A: Zero waste is, by far, the simplest way YOU can take action on some of the greatest issues of our time. By taking care to recycle correctly, or to compost, or to choose to reuse instead of going with disposables, or refusing unnecessary waste, you can help prevent climate change, prevent pollution that leads to devastating diseases like cancer, and conserve natural resources for generations to come. Not bad for one simple act. But if you're not in it for any of those reasons, there's always the money, a zero waste lifestyle saves money AND it creates local jobs at recycling plants, compost facilities, and at local businesses that accept material for remanufacturing. Recycling creates ten times more jobs than landfilling.
Q: Are there disadvantages to a zero waste lifestyle?
A: The only disadvantage is that you may be working against the existing, wasteful systems, and sometimes that can be challenging. Being the person who says, "No bag please" can feel like you're going against the norm. But do it anyway. The more of us who refuse to go along with "wasting as usual," the more we can change the world for the better.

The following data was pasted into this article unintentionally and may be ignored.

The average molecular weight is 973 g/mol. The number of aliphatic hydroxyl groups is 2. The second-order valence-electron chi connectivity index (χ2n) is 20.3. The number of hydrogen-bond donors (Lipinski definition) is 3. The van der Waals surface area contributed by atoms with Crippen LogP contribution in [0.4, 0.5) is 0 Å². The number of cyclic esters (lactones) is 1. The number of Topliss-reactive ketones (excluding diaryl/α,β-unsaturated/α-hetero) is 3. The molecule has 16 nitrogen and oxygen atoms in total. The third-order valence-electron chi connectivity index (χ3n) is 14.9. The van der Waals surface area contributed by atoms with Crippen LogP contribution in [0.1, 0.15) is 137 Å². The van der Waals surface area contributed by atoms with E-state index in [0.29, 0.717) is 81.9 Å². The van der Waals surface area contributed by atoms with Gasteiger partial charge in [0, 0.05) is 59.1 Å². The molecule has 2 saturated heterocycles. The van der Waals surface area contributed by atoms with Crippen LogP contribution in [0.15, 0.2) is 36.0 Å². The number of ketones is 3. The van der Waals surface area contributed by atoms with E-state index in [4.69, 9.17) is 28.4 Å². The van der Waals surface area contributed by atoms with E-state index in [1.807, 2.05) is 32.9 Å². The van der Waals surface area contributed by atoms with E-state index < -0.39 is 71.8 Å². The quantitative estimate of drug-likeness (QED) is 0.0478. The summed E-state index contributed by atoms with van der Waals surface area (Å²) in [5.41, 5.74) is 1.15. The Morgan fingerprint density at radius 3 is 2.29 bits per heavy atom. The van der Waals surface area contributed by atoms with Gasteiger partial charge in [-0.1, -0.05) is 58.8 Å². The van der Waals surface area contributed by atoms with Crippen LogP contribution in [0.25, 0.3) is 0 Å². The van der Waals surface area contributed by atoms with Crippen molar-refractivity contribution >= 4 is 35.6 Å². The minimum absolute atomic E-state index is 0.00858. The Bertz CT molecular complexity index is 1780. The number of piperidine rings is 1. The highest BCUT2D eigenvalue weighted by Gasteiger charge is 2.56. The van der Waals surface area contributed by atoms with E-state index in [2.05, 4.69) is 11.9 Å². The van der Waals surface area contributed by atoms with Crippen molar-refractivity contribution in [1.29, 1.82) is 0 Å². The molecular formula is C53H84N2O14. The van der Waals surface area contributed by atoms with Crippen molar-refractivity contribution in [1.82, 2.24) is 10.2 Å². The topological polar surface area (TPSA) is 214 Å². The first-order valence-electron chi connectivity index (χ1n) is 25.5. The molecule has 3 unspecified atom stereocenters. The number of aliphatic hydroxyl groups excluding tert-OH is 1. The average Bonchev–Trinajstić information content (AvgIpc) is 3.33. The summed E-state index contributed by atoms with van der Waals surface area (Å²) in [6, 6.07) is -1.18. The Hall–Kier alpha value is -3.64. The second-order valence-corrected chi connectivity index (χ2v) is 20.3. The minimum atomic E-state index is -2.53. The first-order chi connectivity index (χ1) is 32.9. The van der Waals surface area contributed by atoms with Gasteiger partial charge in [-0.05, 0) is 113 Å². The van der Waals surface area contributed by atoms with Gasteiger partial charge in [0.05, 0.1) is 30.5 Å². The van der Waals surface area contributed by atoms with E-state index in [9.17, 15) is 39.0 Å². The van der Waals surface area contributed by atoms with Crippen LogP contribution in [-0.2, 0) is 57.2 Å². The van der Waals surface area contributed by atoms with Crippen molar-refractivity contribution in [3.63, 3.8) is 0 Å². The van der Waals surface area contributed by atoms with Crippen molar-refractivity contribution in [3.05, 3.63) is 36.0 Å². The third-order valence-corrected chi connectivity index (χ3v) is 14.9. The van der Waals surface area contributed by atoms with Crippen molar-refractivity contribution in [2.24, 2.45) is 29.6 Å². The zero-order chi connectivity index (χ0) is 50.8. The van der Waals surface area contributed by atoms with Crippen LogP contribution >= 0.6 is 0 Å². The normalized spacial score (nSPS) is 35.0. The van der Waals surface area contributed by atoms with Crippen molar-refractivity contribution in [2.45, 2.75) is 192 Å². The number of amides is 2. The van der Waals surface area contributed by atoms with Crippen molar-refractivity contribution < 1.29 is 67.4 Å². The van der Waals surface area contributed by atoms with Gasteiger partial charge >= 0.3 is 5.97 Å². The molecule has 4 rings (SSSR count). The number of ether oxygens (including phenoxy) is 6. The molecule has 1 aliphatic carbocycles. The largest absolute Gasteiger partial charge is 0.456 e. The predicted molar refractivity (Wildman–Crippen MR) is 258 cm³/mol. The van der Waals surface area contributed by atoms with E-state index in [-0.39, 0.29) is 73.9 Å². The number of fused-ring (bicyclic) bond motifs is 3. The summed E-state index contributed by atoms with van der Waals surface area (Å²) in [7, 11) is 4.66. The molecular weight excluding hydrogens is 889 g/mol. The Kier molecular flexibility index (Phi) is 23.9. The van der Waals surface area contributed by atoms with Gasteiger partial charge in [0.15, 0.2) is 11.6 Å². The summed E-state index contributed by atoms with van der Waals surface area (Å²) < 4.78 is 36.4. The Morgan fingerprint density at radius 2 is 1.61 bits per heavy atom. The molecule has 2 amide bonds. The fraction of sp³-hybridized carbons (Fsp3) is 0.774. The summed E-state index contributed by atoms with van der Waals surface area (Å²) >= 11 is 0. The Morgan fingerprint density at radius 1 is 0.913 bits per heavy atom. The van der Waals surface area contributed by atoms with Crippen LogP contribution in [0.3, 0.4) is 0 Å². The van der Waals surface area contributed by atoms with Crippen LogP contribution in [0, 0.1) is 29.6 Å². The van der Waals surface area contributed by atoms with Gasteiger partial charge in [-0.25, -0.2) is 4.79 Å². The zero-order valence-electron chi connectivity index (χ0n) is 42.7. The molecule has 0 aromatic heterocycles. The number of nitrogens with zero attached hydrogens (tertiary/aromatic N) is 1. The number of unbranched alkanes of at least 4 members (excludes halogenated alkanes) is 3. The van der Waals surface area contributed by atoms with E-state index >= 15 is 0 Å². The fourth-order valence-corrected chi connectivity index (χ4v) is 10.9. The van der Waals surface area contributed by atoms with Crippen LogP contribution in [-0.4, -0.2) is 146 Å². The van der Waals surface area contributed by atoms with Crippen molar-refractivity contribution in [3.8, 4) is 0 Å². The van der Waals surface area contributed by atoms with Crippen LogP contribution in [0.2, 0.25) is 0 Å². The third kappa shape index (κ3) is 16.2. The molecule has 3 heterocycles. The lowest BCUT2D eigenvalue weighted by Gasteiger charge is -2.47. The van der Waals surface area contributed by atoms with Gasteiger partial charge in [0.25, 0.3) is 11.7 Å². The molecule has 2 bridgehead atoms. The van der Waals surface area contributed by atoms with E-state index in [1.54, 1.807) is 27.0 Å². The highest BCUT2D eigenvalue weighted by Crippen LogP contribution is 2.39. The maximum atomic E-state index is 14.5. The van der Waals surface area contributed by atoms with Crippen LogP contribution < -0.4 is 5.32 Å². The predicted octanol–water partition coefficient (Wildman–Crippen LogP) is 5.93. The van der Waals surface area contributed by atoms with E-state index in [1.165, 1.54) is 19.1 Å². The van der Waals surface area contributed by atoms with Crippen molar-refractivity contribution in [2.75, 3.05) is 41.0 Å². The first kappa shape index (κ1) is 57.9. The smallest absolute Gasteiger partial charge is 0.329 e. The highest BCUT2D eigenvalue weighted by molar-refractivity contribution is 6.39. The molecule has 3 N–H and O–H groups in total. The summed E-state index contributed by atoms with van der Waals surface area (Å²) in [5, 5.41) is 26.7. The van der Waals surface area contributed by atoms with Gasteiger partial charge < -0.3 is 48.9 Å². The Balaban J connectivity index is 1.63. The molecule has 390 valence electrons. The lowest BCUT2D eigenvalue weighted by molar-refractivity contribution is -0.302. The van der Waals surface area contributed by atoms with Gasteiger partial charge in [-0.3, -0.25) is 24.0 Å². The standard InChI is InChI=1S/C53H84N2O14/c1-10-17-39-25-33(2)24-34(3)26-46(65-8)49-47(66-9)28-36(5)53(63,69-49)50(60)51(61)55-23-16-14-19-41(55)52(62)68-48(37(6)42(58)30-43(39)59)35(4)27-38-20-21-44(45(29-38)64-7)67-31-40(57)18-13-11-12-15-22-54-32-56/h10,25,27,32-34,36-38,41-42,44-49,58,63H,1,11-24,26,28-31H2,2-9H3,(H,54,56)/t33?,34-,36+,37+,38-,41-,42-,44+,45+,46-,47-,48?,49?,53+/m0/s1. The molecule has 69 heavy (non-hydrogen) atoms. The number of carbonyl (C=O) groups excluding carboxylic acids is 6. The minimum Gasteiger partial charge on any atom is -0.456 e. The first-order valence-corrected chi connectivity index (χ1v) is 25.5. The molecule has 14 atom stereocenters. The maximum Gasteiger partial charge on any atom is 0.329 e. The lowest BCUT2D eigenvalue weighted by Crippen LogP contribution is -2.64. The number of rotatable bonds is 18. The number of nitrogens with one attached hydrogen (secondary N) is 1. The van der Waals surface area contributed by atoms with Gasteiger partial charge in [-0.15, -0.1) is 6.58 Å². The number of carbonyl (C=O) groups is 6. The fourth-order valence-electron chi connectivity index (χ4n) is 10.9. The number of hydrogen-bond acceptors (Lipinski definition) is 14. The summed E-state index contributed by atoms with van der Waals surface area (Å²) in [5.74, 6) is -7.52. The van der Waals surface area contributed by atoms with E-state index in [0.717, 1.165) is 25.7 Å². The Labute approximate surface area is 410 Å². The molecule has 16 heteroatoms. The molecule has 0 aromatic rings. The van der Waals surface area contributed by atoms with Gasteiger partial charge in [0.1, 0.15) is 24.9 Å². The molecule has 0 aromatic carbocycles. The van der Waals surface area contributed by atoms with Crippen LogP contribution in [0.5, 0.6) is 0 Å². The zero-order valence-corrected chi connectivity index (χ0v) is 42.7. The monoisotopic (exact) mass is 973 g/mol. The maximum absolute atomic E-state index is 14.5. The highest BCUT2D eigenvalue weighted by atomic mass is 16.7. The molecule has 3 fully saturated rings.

Q: Do you feel that "zero waste" become a fad and/or buzzword?
A: No, hardly. Zero waste is coming on stronger than ever in all types of communities all over the world for many reasons. The first one is climate change. According to the US Environmental Protection Agency (EPA), the way we produce, consume, and dispose of our products and our food accounts for 42 percent of US greenhouse gas emissions. That is a BIG piece of the climate change pie! Communities are realizing that by implementing even basic zero waste strategies like recycling and composting, they can have a significant impact on preventing greenhouse gases AND they can extend the life of the local landfill, create new local jobs, and prevent pollution, locally and beyond. There are lots of incentives to move toward zero waste!
Q: Do you have any tips for someone who is new to the idea of zero waste?
A: Start with the basics. If you're not recycling, it's easy, and according to former US EPA Director, Lisa Jackson, it's the single best thing you can do for the environment. Go to your community's website to make sure you're recycling what's collected in YOUR community (don't just go by what the packaging says, as not all communities recycle the same materials). If your community doesn't offer recycling, find out if your waste hauler does. Recycling alone is a critical first step, and it matters. From there, you can learn a lot about how to change your own community and how to change your personal lifestyle at www.ecocycle.org.